Best Advice #1

It  all comes out in the wash. Mildred F. Brown

When I was 21 years old I sat in a room with my paternal grandmother. Her name was Mildred Brown, known to all her other grandchildren as grammo . Since I was what they called proper, I called her grandmother. She never said a whole lot. She listened prayed and smiled. That’s all I ever saw her do. Listen. Pray. Smile.

I was pregnant. Unmarried. Worried. And in a well worn relationship with my high school sweetheart. About two weeks before I found out I was pregnant I’d decided we needed to break up. He wanted to see other people, in fact he was seeing other people. We were going to college in different parts of the state and it was time to call it quits.

In my head I knew it would be best to have the baby and go on with my life. But in my heart I wanted this young man I’d known since I was twelve to want to marry me. So, I sat in a room with my grandmother and told her I was scared and embarrassed. I was ashamed that I’d been with my boyfriend for six years and he didn’t want me or the baby. I told her I was worried about what people would think about me. I told her I felt stupid and I didn’t know what to do.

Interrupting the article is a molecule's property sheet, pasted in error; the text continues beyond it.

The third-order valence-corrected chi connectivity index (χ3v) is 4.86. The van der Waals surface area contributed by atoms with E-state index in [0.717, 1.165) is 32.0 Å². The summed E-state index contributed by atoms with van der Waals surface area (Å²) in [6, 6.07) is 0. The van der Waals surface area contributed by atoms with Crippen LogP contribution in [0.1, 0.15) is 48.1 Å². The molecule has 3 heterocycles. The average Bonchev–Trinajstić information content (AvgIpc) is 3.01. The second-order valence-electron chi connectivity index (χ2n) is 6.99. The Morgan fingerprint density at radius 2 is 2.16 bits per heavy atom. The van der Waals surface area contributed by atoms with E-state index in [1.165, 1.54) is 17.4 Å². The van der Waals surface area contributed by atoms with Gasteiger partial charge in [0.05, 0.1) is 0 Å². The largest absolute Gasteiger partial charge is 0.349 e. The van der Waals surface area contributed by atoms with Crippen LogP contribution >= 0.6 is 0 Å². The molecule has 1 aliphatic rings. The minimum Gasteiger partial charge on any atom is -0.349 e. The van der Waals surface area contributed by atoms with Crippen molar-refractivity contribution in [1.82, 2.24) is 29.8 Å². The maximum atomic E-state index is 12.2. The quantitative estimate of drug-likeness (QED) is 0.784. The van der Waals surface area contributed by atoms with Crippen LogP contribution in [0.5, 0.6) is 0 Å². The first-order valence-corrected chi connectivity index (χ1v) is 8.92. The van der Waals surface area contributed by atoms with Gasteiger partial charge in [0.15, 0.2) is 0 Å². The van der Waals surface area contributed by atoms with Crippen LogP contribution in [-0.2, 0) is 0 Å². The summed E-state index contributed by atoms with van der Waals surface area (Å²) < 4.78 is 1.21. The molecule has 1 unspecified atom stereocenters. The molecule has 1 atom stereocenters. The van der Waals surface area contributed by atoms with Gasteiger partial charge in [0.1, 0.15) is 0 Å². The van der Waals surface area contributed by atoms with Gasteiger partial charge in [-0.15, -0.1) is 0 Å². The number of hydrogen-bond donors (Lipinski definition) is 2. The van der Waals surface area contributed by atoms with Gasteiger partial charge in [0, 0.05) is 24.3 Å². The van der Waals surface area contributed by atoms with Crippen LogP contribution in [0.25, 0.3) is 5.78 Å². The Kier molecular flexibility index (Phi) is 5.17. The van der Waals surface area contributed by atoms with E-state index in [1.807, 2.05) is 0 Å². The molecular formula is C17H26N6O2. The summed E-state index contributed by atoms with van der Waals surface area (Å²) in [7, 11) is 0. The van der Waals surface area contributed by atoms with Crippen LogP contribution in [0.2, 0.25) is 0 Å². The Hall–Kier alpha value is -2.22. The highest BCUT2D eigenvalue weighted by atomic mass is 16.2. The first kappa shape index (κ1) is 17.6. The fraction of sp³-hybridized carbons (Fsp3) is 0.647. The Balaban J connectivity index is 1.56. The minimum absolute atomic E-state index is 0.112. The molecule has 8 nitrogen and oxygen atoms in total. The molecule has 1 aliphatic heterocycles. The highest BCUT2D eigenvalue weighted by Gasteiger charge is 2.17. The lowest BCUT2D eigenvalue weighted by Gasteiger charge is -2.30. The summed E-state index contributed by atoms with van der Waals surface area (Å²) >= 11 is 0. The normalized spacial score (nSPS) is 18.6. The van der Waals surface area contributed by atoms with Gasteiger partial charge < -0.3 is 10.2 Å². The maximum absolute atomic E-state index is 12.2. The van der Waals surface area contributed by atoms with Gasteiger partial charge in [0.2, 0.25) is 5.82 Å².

She looked at me for a long time and a slow smile crept across her face. She said, “Baby, that ain’t nothing. Don’t worry bout what nobody else think. Just worry about you and that baby. It all comes out in the wash – you gon see that when you get older. It all comes out in the wash.”

She was right of course on both accounts. I needed to make myself and my baby my number one concern and I didn’t understand the concept of “come out in the wash” until I was older. Now twenty-six years later I’ve had so much come out in the wash. Two husbands and a few friends have come out in the wash. The wash has cleaned up every bad decision and less than smart move I’ve made. The wash has rinsed out long held views and some sensitivity.

Today I know exactly what the wash is.

Time.

It all washes away in time. Hurt feelings. Misunderstandings. Worry. Fear. Grief. Abandonment. Just as it is with laundry, sometimes it takes several washes to get tough stains out. Sometimes we have to treat stubborn stains and let them soak. We even keep some stained articles of clothing if we really like them  – but we only wear them around the house. Sometimes in private we look back over some of our past “stains”. But, we shake it off and keep moving because we know we don’t have to wear them any more.

Now when I’m anxious and fretting over missteps or wrong turns in my life,  I take a deep breath, release it and hear Mildred Brown saying, “Baby that ain’t nothin’, it all comes out in the wash.”

Until we meet again, smile, live love and be grateful.

Angie

 

5 comments

  1. Yes that’s what Grammo did prayed for her children, grandchildren and great grandchildren, smiled, and gave encouraging words when needed. Thanks for the reminiscing Angie.

    Like

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